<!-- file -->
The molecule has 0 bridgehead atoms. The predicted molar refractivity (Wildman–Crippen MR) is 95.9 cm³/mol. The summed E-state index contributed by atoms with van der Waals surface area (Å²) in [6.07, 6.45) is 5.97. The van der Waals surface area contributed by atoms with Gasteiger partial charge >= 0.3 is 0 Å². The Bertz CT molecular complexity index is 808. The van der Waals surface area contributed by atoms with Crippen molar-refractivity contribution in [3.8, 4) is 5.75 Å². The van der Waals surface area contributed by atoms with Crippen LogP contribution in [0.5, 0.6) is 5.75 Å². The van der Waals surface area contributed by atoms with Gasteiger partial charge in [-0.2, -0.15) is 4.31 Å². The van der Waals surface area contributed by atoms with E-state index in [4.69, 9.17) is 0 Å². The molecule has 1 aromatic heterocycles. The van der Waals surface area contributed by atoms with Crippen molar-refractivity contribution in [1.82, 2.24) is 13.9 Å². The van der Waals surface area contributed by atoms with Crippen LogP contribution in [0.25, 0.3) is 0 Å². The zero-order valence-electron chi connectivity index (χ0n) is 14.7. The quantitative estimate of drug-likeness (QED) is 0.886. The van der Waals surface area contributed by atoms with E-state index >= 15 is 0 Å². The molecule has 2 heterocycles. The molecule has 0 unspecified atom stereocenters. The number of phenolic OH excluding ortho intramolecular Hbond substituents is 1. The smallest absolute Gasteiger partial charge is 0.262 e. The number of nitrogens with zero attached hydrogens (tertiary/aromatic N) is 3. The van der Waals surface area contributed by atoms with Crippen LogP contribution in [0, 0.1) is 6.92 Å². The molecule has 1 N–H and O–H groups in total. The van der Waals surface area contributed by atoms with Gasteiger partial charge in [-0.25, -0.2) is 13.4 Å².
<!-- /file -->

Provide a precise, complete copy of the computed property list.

The molecule has 0 bridgehead atoms. The predicted molar refractivity (Wildman–Crippen MR) is 95.9 cm³/mol. The summed E-state index contributed by atoms with van der Waals surface area (Å²) in [6.07, 6.45) is 5.97. The van der Waals surface area contributed by atoms with Gasteiger partial charge >= 0.3 is 0 Å². The Bertz CT molecular complexity index is 808. The van der Waals surface area contributed by atoms with Crippen molar-refractivity contribution in [3.8, 4) is 5.75 Å². The van der Waals surface area contributed by atoms with Crippen LogP contribution in [0.5, 0.6) is 5.75 Å². The van der Waals surface area contributed by atoms with Gasteiger partial charge in [-0.2, -0.15) is 4.31 Å². The van der Waals surface area contributed by atoms with E-state index in [4.69, 9.17) is 0 Å². The molecule has 1 aromatic heterocycles. The van der Waals surface area contributed by atoms with Crippen molar-refractivity contribution in [1.82, 2.24) is 13.9 Å². The van der Waals surface area contributed by atoms with Crippen LogP contribution in [0.25, 0.3) is 0 Å². The zero-order valence-electron chi connectivity index (χ0n) is 14.7. The quantitative estimate of drug-likeness (QED) is 0.886. The van der Waals surface area contributed by atoms with E-state index >= 15 is 0 Å². The molecule has 2 heterocycles. The molecule has 0 unspecified atom stereocenters. The number of phenolic OH excluding ortho intramolecular Hbond substituents is 1. The smallest absolute Gasteiger partial charge is 0.262 e. The number of nitrogens with zero attached hydrogens (tertiary/aromatic N) is 3. The van der Waals surface area contributed by atoms with Crippen LogP contribution in [0, 0.1) is 6.92 Å². The molecule has 1 N–H and O–H groups in total. The van der Waals surface area contributed by atoms with Gasteiger partial charge in [-0.25, -0.2) is 13.4 Å².